Sensorless control of AC machines for low and zero speed operation without additional test signal injection

Raute, Reiko (2009) Sensorless control of AC machines for low and zero speed operation without additional test signal injection. PhD thesis, University of Nottingham.

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This work considers the sensorless control of AC machines for the low and zero speed operation range. Two novel techniques have been developed that use the inherit nature of the inverter PWM to estimate the rotor position of the machine.

The inherent back EMF and the saliency of AC machines can be utilized to identify the rotor/flux position. The zero vector current derivative (ZVCD) technique for permanent magnet synchronous machines (PMSM) utilizes both of these effects. No additional test signals are injected into the machine and the difficulty in sensing the machine terminal voltage at low speed is eased. Only three standard current transducers are used in the drive system. For the position/ speed estimator only the machine current derivative during the relatively long (at low speed) zero voltage vectors is used for obtaining the rotor position. Practical results show the operation of the drive at several torque and speed conditions including stand still.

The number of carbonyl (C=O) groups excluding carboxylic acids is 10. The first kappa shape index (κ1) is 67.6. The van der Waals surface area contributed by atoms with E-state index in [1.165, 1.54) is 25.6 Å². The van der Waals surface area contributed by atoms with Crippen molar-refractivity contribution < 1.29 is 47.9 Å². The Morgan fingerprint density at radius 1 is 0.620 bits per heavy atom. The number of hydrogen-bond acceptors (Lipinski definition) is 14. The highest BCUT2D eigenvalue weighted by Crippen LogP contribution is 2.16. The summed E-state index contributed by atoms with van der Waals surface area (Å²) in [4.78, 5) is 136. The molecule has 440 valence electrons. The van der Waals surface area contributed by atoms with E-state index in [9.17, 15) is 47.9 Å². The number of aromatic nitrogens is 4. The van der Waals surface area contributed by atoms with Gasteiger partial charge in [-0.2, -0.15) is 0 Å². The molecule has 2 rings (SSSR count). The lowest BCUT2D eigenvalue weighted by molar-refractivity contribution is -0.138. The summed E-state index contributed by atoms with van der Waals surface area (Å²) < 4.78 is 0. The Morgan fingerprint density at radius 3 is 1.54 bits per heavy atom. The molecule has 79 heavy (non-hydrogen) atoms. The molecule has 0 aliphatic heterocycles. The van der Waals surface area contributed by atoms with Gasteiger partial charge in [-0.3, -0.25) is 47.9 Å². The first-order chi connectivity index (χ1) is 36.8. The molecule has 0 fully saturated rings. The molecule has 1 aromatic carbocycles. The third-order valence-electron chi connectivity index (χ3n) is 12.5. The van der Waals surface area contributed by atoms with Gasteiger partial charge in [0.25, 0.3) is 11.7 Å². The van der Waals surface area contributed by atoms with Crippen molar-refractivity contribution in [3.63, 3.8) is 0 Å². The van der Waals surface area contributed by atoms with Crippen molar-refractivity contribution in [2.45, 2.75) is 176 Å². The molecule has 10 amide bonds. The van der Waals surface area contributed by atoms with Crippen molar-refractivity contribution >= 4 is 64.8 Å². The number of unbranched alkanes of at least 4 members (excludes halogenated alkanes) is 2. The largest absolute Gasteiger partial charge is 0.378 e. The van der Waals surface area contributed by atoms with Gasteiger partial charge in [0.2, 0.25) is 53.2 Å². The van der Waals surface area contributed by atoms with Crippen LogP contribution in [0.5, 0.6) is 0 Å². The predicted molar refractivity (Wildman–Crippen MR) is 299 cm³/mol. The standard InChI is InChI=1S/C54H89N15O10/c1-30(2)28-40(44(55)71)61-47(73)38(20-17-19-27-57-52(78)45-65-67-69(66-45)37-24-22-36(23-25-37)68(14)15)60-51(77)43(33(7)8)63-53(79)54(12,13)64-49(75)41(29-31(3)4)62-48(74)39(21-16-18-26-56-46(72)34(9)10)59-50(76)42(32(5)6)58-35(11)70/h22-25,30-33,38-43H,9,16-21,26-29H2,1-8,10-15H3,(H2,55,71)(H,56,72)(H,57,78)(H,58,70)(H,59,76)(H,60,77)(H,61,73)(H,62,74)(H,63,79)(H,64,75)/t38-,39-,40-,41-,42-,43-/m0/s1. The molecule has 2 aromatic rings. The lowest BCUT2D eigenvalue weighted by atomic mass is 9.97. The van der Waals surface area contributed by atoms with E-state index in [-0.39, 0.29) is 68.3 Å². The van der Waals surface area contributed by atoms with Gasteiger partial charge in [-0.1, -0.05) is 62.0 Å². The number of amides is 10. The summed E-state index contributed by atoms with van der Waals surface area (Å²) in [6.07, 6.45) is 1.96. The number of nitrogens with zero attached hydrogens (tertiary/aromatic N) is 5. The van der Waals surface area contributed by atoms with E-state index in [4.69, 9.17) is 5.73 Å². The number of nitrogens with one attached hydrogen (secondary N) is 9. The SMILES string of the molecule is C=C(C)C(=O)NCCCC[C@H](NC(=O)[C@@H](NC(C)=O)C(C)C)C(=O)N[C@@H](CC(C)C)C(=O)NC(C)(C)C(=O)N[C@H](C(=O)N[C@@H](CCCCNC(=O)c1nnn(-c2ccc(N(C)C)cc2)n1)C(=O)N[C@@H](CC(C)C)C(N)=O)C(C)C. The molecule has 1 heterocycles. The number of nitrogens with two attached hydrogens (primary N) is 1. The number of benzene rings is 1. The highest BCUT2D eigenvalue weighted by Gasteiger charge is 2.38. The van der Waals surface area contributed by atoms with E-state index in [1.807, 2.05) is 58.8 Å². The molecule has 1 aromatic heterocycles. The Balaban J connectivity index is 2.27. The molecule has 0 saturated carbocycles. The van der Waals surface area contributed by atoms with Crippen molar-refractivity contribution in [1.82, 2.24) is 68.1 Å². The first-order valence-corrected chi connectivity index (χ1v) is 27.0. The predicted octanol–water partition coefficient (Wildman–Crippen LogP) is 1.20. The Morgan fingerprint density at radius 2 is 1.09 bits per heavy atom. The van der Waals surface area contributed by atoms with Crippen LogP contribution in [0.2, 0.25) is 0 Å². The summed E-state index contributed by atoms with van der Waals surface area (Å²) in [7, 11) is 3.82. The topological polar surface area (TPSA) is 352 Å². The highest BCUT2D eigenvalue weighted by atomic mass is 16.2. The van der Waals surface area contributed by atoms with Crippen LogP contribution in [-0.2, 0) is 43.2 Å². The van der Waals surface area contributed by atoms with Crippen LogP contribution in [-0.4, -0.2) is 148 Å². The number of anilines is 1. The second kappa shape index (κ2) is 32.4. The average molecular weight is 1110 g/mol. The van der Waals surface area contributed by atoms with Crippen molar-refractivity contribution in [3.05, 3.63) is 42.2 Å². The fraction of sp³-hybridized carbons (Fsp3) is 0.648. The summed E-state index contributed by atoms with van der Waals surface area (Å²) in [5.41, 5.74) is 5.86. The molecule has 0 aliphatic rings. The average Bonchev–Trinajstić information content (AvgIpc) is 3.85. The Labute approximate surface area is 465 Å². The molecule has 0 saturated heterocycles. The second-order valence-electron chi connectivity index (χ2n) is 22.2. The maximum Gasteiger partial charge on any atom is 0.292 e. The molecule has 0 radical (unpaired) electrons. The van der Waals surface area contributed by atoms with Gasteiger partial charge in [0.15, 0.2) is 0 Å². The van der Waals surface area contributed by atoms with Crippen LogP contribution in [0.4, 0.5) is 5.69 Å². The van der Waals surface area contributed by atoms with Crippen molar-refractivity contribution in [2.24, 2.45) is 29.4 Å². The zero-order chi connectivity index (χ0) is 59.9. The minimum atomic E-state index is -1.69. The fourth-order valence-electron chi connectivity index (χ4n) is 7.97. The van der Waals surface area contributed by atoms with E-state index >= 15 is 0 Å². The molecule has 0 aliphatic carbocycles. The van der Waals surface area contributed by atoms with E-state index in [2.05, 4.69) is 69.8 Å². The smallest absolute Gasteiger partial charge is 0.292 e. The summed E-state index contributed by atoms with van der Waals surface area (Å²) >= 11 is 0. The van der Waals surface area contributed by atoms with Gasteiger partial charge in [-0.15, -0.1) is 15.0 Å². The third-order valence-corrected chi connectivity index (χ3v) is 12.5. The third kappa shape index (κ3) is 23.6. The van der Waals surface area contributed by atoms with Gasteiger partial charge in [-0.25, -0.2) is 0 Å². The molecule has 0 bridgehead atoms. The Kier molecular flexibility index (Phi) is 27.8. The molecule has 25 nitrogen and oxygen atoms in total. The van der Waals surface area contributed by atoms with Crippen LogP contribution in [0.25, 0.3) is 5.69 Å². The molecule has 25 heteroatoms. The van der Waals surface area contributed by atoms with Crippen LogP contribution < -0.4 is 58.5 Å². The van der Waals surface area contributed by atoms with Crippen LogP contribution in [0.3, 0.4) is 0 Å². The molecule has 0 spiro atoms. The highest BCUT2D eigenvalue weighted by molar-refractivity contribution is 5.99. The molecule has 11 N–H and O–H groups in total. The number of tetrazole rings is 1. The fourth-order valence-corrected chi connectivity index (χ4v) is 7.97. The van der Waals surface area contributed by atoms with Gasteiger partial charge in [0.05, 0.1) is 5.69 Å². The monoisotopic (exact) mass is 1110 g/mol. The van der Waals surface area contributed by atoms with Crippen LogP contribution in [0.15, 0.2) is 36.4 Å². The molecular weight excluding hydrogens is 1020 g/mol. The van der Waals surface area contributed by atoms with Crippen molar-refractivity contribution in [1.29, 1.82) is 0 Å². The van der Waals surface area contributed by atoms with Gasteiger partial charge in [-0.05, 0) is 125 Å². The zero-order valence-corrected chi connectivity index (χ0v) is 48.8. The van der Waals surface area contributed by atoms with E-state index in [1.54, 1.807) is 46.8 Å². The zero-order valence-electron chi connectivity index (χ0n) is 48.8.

A further method has been developed for the sensorless control of induction machines. The high frequency harmonics present in a PWM inverter drive system can be used to detect an equivalent impendence saliency that shows modulation due to rotor/ flux position saliency. The proposed method focuses particularly on the extraction of spatial saliency modulation due to rotor bar slotting effect, which can be used to determine the mechanical rotor position. No additional signal injection is required; the method simply employs some of the inherent PWM carrier harmonics.

Item Type: Thesis (University of Nottingham only) (PhD)
Supervisors: Sumner, M.
Asher, G.M.
Keywords: Sensorless control, AC machines, Inverter
Subjects: T Technology > TK Electrical engineering. Electronics Nuclear engineering
Faculties/Schools: UK Campuses > Faculty of Engineering > Department of Electrical and Electronic Engineering
Item ID: 10930
Depositing User: EP, Services
Date Deposited: 26 Mar 2010 13:26
Last Modified: 15 Dec 2017 13:50

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